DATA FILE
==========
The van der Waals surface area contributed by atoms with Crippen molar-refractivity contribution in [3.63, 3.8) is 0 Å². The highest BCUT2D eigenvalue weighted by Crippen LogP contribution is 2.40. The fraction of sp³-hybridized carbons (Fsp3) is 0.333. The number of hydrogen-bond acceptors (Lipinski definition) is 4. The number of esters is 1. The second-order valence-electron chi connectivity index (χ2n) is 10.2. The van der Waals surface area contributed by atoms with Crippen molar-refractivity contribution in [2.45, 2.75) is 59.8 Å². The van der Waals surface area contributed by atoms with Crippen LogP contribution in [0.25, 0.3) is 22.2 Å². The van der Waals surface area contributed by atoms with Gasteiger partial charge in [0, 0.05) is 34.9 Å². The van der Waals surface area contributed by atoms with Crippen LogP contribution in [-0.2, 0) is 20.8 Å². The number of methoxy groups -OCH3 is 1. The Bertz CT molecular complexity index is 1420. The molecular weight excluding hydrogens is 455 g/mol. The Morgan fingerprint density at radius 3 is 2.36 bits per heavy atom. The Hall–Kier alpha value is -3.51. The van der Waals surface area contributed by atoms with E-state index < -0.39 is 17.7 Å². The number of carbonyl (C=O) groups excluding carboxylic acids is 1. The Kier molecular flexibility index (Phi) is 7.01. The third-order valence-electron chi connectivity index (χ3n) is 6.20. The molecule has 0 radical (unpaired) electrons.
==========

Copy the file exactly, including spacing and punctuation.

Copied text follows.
The van der Waals surface area contributed by atoms with Crippen molar-refractivity contribution in [3.63, 3.8) is 0 Å². The highest BCUT2D eigenvalue weighted by Crippen LogP contribution is 2.40. The fraction of sp³-hybridized carbons (Fsp3) is 0.333. The number of hydrogen-bond acceptors (Lipinski definition) is 4. The number of esters is 1. The second-order valence-electron chi connectivity index (χ2n) is 10.2. The van der Waals surface area contributed by atoms with Crippen molar-refractivity contribution in [2.45, 2.75) is 59.8 Å². The van der Waals surface area contributed by atoms with Crippen LogP contribution in [0.25, 0.3) is 22.2 Å². The van der Waals surface area contributed by atoms with Gasteiger partial charge in [0, 0.05) is 34.9 Å². The van der Waals surface area contributed by atoms with Crippen LogP contribution in [-0.2, 0) is 20.8 Å². The number of methoxy groups -OCH3 is 1. The Bertz CT molecular complexity index is 1420. The molecular weight excluding hydrogens is 455 g/mol. The Morgan fingerprint density at radius 3 is 2.36 bits per heavy atom. The Hall–Kier alpha value is -3.51. The van der Waals surface area contributed by atoms with E-state index < -0.39 is 17.7 Å². The number of carbonyl (C=O) groups excluding carboxylic acids is 1. The Kier molecular flexibility index (Phi) is 7.01. The third-order valence-electron chi connectivity index (χ3n) is 6.20. The molecule has 0 radical (unpaired) electrons.